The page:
Posted on February 26, 2011 by Shibley
No, not the barrier you’re likely thinking of. Rather, the language barrier that exists for anybody who is praying in a language that is not their native tongue.
I remember during my religious school days that we struggled to simply pronounce the words well enough to be able to recite them in public. Eventually, we were bordering on memorization. The issue then became actually understanding the words, which I admit can be a significant barrier to meaningful t’fillah. However, there are some conceptual items within the traditional liturgy that some daveners find difficult. In cases such as those, perhaps a more limited understanding is preferable, although in general I do not side with that approach.
Halakhically (according to Jewish Law), almost all of the t’fillot can be said in a language that you understand, which means not necessarily Hebrew. I submit however, that there is something unique about saying the t’fillot in Hebrew. Therefore, given my aversion to prayer in English, and the need to have at least rudimentary understanding, what should be done? I have found it helpful to focus on two brachot, or even a larger section of the t’fillah, until I am entirely comfortable with the content, main themes, words, etc… This can be done by a slower recitation of the selected texts, or through additional examination outside the context of t’fillah.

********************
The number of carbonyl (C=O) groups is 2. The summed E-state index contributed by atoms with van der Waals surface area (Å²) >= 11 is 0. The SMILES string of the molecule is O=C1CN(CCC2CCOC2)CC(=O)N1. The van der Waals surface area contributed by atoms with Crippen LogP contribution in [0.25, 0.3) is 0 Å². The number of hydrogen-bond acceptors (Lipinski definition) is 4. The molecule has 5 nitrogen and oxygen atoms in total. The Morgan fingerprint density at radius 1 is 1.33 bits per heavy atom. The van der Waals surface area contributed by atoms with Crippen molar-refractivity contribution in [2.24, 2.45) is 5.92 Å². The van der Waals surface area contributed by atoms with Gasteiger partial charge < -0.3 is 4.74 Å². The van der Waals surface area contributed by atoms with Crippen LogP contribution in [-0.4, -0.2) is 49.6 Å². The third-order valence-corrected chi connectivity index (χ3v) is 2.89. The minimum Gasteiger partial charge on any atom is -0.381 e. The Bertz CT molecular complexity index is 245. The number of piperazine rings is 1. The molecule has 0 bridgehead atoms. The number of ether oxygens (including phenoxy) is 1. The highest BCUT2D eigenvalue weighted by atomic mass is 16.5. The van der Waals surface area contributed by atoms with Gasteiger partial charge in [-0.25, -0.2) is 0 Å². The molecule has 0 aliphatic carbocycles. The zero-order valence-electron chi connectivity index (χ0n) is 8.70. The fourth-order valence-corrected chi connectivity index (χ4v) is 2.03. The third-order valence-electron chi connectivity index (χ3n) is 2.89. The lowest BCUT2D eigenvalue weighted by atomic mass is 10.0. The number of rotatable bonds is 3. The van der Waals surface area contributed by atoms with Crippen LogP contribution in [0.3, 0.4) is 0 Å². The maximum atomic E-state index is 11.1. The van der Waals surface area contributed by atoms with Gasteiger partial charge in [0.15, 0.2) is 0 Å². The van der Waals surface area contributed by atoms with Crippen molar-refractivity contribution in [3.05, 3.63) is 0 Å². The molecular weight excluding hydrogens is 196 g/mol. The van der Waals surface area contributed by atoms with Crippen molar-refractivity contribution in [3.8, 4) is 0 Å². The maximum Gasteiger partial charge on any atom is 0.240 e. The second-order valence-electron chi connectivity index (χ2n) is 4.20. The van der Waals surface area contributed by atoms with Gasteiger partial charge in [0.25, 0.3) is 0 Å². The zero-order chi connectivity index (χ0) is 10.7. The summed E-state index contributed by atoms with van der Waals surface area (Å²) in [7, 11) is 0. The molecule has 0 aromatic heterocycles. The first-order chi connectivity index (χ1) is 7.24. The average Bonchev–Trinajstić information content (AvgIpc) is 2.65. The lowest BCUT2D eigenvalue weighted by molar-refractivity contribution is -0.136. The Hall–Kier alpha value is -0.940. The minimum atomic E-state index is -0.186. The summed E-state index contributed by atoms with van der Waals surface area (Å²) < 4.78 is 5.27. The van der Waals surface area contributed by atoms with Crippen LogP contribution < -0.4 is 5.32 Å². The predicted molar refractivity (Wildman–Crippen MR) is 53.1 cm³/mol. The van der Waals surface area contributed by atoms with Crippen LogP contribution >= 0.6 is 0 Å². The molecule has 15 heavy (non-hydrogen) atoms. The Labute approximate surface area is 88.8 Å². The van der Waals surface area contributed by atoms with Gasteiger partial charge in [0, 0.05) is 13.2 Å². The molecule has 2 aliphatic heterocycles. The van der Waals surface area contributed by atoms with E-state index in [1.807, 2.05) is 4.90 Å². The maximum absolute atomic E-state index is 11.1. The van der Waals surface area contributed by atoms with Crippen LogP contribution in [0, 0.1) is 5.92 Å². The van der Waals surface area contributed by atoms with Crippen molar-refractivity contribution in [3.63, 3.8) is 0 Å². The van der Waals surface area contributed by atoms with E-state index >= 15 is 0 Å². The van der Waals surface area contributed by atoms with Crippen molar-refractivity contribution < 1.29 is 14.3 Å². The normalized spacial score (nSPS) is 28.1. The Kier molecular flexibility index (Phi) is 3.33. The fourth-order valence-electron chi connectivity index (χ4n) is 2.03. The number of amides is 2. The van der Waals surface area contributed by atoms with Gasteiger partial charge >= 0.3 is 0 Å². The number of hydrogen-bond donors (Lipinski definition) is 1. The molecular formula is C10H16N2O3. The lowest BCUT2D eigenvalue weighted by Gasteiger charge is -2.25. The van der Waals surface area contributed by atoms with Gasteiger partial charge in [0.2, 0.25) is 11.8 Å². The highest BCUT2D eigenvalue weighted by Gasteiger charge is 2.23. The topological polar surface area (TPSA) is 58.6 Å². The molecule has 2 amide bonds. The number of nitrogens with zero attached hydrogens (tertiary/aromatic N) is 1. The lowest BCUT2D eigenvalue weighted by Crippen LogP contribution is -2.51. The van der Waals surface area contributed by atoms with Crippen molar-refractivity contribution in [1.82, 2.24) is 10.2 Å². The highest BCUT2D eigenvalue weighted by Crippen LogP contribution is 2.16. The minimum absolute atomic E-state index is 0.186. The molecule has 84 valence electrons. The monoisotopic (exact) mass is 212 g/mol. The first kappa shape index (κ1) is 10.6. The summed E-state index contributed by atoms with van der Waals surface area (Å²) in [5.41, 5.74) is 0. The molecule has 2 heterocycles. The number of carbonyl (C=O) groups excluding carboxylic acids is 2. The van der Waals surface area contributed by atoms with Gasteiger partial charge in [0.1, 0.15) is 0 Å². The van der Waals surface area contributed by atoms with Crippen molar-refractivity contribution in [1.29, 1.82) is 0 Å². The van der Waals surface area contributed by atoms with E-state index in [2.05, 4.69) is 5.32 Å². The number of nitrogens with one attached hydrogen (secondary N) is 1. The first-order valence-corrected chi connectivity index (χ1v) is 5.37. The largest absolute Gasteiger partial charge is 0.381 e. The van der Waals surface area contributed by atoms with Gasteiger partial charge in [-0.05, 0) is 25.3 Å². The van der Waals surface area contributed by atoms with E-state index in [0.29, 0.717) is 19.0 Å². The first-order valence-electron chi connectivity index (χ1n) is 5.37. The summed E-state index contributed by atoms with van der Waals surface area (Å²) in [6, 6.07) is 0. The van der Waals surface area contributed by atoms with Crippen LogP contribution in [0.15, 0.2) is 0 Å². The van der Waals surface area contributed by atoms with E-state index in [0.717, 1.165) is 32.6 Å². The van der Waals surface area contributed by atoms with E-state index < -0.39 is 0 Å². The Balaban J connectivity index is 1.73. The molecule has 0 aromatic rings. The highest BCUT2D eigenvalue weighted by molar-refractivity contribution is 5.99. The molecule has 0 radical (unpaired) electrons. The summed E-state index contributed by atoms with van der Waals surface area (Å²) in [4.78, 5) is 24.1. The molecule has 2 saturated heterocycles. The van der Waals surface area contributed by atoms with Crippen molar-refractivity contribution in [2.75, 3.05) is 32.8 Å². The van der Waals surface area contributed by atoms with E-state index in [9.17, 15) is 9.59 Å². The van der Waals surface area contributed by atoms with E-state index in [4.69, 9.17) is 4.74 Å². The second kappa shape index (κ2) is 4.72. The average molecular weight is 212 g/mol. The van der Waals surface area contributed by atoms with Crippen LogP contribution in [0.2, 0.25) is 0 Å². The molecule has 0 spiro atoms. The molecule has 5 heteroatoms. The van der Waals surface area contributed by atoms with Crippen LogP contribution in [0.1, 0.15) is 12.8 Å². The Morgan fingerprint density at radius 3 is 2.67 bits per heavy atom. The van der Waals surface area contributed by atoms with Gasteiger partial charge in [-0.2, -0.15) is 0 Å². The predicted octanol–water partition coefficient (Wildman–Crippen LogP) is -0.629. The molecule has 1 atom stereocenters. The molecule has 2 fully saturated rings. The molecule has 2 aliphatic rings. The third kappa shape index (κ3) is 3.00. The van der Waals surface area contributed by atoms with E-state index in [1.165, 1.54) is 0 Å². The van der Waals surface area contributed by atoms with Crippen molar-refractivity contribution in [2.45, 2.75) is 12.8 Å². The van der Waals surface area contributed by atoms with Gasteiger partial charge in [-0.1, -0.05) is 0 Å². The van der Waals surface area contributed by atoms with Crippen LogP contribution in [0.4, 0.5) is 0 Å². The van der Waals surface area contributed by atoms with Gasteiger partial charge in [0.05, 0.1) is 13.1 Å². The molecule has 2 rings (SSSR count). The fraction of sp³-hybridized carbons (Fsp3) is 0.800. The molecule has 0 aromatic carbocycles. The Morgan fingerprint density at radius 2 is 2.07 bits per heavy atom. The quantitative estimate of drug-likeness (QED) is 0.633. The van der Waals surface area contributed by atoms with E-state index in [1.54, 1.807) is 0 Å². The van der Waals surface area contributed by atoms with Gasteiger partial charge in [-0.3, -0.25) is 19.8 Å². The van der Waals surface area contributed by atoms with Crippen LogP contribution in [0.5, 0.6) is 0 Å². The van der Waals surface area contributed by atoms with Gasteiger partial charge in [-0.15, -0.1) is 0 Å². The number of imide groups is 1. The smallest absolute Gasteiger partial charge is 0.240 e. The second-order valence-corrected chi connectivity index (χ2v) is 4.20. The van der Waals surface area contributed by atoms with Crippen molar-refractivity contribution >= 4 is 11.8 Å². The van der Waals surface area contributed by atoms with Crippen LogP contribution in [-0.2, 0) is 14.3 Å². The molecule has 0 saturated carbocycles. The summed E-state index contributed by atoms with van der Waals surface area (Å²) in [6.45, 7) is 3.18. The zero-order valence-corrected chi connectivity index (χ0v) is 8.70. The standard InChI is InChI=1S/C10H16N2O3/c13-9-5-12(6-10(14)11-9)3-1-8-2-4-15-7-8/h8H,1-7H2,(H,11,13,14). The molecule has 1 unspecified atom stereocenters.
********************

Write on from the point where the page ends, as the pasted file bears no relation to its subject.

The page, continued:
Through a further understanding of the text, we enable ourselves to appreciate the magnitude of prayer, as well as open the doors to a more personal connection to God and our communities. Good luck.